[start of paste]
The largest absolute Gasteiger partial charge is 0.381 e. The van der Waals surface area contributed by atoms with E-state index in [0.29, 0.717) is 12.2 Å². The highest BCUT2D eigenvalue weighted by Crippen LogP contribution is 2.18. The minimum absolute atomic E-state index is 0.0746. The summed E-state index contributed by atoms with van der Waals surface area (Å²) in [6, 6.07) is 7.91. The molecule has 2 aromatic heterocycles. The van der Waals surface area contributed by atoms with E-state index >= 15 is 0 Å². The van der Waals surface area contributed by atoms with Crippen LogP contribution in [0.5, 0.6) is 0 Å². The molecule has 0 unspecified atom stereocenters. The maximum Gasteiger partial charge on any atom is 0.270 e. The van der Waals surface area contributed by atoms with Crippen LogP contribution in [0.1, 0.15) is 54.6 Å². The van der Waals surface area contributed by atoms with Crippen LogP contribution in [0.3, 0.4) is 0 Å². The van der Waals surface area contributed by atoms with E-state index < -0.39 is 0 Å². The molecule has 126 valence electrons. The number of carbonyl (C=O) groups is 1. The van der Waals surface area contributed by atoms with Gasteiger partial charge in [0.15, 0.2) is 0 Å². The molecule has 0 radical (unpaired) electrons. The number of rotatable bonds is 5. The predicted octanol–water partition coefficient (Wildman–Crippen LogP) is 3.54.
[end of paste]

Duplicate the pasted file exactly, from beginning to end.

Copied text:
The largest absolute Gasteiger partial charge is 0.381 e. The van der Waals surface area contributed by atoms with E-state index in [0.29, 0.717) is 12.2 Å². The highest BCUT2D eigenvalue weighted by Crippen LogP contribution is 2.18. The minimum absolute atomic E-state index is 0.0746. The summed E-state index contributed by atoms with van der Waals surface area (Å²) in [6, 6.07) is 7.91. The molecule has 2 aromatic heterocycles. The van der Waals surface area contributed by atoms with E-state index >= 15 is 0 Å². The van der Waals surface area contributed by atoms with Crippen LogP contribution in [0.5, 0.6) is 0 Å². The molecule has 0 unspecified atom stereocenters. The maximum Gasteiger partial charge on any atom is 0.270 e. The van der Waals surface area contributed by atoms with Crippen LogP contribution in [0.1, 0.15) is 54.6 Å². The van der Waals surface area contributed by atoms with Crippen LogP contribution in [0.3, 0.4) is 0 Å². The van der Waals surface area contributed by atoms with E-state index < -0.39 is 0 Å². The molecule has 126 valence electrons. The number of carbonyl (C=O) groups is 1. The van der Waals surface area contributed by atoms with Gasteiger partial charge in [0.15, 0.2) is 0 Å². The molecule has 0 radical (unpaired) electrons. The number of rotatable bonds is 5. The predicted octanol–water partition coefficient (Wildman–Crippen LogP) is 3.54.